Interpol asks China for information on its missing president


The Lyon-based global police agency said Saturday that it used law enforcement channels to submit its request about Meng's status to Beijing, citing concerns about his well-being.

The Chinese law enforcement official's election as president of Interpol in 2016 was seen at the time as a victory for Beijing, and a development that lended legitimacy to the worldwide reputation of China's criminal justice system.

Meng's wife reported him missing to police in Lyon Thursday after she said she hadn't heard from in in 10 days and had recently received threats, a French Interior Ministry statement said. An investigation into Meng Hongwei's disappearance was launched on October 5, 2018 according to a source close to the case.

Before taking over as Interpol's chief in 2016, Meng served as vice minister of public security in China, among other positions within China's security establishment.

Neither China's public security ministry nor its foreign ministry have replied to queries about the president.

Mr Meng likely dealt extensively with former security chief Zhou Yongkang, who is now serving a life sentence for corruption.

He is still listed as a vice-minister for the Chinese government according to the South China Morning Post. But because Interpol's secretary-general is responsible for the day-to-day running of the police agency's operations, Meng's absence may have little operational effect. "Exchanges with Chinese authorities continue", the ministry added.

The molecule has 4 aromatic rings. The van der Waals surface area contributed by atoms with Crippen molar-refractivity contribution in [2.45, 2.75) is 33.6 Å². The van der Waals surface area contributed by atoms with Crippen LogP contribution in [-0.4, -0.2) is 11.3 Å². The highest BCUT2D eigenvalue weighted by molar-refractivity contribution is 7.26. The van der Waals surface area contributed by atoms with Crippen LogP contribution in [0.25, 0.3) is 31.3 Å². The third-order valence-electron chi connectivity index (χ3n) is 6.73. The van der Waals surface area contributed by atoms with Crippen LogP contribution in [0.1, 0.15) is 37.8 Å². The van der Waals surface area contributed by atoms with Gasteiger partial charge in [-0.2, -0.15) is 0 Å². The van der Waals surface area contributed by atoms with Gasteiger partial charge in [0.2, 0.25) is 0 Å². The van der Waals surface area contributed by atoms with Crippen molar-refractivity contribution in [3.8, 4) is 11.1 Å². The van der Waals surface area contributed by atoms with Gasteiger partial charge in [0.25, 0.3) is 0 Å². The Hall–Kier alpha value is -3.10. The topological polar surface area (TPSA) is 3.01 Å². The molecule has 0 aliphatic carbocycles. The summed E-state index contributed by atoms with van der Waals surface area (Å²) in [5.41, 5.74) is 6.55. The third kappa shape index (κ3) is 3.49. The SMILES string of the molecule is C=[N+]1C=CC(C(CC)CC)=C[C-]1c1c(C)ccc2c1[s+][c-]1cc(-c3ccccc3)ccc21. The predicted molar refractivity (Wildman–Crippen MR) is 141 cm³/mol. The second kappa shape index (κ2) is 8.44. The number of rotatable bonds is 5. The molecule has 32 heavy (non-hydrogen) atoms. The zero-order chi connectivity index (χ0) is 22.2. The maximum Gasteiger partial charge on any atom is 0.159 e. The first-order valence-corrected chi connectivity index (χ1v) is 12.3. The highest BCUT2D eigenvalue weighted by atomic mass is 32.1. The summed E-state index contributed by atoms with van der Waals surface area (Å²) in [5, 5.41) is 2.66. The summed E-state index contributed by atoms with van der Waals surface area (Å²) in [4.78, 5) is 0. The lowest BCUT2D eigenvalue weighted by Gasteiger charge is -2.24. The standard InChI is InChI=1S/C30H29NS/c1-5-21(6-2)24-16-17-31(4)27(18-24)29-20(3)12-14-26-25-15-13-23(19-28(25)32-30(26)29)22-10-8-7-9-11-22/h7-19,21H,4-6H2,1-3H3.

"He did not disappear in France", the source told AFP.

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Xi has been seeking the return of officials and businesspeople accused of fraud and corruption from overseas, sometimes with the help of Interpol in an arrangement human rights advocates say is prone to abuse.

The organisation links up police officials from its 192 member states, who can use Interpol to disseminate their search for a fugitive or a missing person.

The Central Commission for Discipline Inspection, the Communist Party's secretive internal investigation agency, had no announcements on its website about Meng and could not be reached for comment.

Al Jazeera's Adrian Brow, reporting from Beijing, said China's silence is a "reflection of how sensitive this case is".

News of Meng's apparent disappearance comes after Chinese officials announced that Hollywood star Fan Bingbing, who also vanished without a trace several months ago, has been ordered to pay millions of dollars in alleged back taxes and penalties.

Meng is head of the executive committee that oversees Interpol.

"This is a matter for the relevant authorities in both France and China". However, it does not have the power to send officers into countries to arrest individuals or issue arrest warrants. Mr Meng's term is scheduled to run until 2020. "Yellow notices" are issued for missing persons.